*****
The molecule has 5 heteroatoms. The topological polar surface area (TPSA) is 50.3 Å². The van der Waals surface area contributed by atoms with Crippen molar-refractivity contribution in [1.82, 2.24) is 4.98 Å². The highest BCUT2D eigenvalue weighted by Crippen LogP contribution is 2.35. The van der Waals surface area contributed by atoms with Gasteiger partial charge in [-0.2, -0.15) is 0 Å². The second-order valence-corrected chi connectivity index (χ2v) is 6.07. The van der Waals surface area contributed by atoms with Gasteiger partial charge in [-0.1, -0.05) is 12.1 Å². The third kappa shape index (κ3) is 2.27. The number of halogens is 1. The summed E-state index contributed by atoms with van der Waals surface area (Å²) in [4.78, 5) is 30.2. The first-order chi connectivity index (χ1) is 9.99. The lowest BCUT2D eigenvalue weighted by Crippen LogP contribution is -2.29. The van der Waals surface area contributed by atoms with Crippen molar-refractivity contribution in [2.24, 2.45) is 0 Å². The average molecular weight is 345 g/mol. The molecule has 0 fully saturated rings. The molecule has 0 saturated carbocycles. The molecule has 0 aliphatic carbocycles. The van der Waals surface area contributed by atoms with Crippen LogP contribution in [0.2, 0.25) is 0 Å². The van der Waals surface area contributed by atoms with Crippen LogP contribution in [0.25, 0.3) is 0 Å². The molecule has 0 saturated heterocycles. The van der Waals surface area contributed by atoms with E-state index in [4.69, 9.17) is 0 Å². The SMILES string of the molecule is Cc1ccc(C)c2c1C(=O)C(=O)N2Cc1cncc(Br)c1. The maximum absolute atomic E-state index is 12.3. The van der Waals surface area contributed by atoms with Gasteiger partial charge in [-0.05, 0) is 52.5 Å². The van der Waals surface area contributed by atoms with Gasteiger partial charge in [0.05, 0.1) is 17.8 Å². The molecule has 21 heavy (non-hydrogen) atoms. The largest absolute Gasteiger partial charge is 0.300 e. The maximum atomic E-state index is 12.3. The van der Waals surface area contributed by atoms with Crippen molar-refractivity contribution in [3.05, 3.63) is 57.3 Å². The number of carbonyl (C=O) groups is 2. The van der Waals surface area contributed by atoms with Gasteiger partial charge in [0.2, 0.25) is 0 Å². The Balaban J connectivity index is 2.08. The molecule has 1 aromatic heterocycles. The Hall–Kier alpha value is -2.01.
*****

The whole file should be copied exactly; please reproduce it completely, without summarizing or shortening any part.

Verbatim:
The molecule has 5 heteroatoms. The topological polar surface area (TPSA) is 50.3 Å². The van der Waals surface area contributed by atoms with Crippen molar-refractivity contribution in [1.82, 2.24) is 4.98 Å². The highest BCUT2D eigenvalue weighted by Crippen LogP contribution is 2.35. The van der Waals surface area contributed by atoms with Gasteiger partial charge in [-0.2, -0.15) is 0 Å². The second-order valence-corrected chi connectivity index (χ2v) is 6.07. The van der Waals surface area contributed by atoms with Gasteiger partial charge in [-0.1, -0.05) is 12.1 Å². The third kappa shape index (κ3) is 2.27. The number of halogens is 1. The summed E-state index contributed by atoms with van der Waals surface area (Å²) in [4.78, 5) is 30.2. The first-order chi connectivity index (χ1) is 9.99. The lowest BCUT2D eigenvalue weighted by Crippen LogP contribution is -2.29. The van der Waals surface area contributed by atoms with Crippen molar-refractivity contribution in [2.24, 2.45) is 0 Å². The average molecular weight is 345 g/mol. The molecule has 0 fully saturated rings. The molecule has 0 saturated carbocycles. The molecule has 0 aliphatic carbocycles. The van der Waals surface area contributed by atoms with Crippen LogP contribution in [0.2, 0.25) is 0 Å². The van der Waals surface area contributed by atoms with Crippen LogP contribution in [0.25, 0.3) is 0 Å². The molecule has 0 saturated heterocycles. The van der Waals surface area contributed by atoms with E-state index in [4.69, 9.17) is 0 Å². The SMILES string of the molecule is Cc1ccc(C)c2c1C(=O)C(=O)N2Cc1cncc(Br)c1. The maximum absolute atomic E-state index is 12.3. The van der Waals surface area contributed by atoms with Gasteiger partial charge in [-0.05, 0) is 52.5 Å². The van der Waals surface area contributed by atoms with Gasteiger partial charge in [0.05, 0.1) is 17.8 Å². The molecule has 21 heavy (non-hydrogen) atoms. The largest absolute Gasteiger partial charge is 0.300 e. The maximum atomic E-state index is 12.3. The van der Waals surface area contributed by atoms with Crippen molar-refractivity contribution in [3.05, 3.63) is 57.3 Å². The number of carbonyl (C=O) groups is 2. The van der Waals surface area contributed by atoms with Gasteiger partial charge in [0.2, 0.25) is 0 Å². The Balaban J connectivity index is 2.08. The molecule has 1 aromatic heterocycles. The Hall–Kier alpha value is -2.01.